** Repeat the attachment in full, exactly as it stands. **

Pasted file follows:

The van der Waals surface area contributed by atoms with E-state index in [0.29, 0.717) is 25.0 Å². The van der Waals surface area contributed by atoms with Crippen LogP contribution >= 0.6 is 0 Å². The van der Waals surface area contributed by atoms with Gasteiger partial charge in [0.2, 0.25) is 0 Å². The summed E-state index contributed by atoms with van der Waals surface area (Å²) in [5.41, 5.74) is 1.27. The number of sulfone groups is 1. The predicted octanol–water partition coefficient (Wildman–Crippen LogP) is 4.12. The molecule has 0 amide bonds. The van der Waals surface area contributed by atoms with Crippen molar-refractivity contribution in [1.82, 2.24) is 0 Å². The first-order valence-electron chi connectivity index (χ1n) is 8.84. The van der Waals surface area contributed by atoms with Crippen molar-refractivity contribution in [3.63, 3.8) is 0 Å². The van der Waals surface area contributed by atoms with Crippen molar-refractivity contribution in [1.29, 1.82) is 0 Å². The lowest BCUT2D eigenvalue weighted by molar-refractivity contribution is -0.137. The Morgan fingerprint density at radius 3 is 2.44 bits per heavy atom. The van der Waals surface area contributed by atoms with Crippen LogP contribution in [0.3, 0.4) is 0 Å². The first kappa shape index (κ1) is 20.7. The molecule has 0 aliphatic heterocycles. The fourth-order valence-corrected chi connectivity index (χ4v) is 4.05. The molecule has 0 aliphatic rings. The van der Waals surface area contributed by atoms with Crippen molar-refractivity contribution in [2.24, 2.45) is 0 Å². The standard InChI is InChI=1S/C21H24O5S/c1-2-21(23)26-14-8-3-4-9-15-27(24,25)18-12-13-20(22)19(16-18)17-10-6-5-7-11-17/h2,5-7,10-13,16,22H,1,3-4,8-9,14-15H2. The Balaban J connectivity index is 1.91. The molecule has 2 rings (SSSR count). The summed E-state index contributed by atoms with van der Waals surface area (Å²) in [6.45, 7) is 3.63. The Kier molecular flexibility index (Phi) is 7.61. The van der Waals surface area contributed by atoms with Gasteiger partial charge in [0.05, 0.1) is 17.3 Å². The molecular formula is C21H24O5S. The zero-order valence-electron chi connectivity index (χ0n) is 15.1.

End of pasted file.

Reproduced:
The van der Waals surface area contributed by atoms with E-state index in [0.29, 0.717) is 25.0 Å². The van der Waals surface area contributed by atoms with Crippen LogP contribution >= 0.6 is 0 Å². The van der Waals surface area contributed by atoms with Gasteiger partial charge in [0.2, 0.25) is 0 Å². The summed E-state index contributed by atoms with van der Waals surface area (Å²) in [5.41, 5.74) is 1.27. The number of sulfone groups is 1. The predicted octanol–water partition coefficient (Wildman–Crippen LogP) is 4.12. The molecule has 0 amide bonds. The van der Waals surface area contributed by atoms with Crippen molar-refractivity contribution in [1.82, 2.24) is 0 Å². The first-order valence-electron chi connectivity index (χ1n) is 8.84. The van der Waals surface area contributed by atoms with Crippen molar-refractivity contribution in [3.63, 3.8) is 0 Å². The van der Waals surface area contributed by atoms with Crippen molar-refractivity contribution in [1.29, 1.82) is 0 Å². The lowest BCUT2D eigenvalue weighted by molar-refractivity contribution is -0.137. The Morgan fingerprint density at radius 3 is 2.44 bits per heavy atom. The van der Waals surface area contributed by atoms with Crippen LogP contribution in [0.3, 0.4) is 0 Å². The first kappa shape index (κ1) is 20.7. The molecule has 0 aliphatic heterocycles. The fourth-order valence-corrected chi connectivity index (χ4v) is 4.05. The molecule has 0 aliphatic rings. The van der Waals surface area contributed by atoms with Crippen molar-refractivity contribution in [2.24, 2.45) is 0 Å². The standard InChI is InChI=1S/C21H24O5S/c1-2-21(23)26-14-8-3-4-9-15-27(24,25)18-12-13-20(22)19(16-18)17-10-6-5-7-11-17/h2,5-7,10-13,16,22H,1,3-4,8-9,14-15H2. The Balaban J connectivity index is 1.91. The molecule has 2 rings (SSSR count). The summed E-state index contributed by atoms with van der Waals surface area (Å²) in [6.45, 7) is 3.63. The Kier molecular flexibility index (Phi) is 7.61. The van der Waals surface area contributed by atoms with Gasteiger partial charge in [0.05, 0.1) is 17.3 Å². The molecular formula is C21H24O5S. The zero-order valence-electron chi connectivity index (χ0n) is 15.1.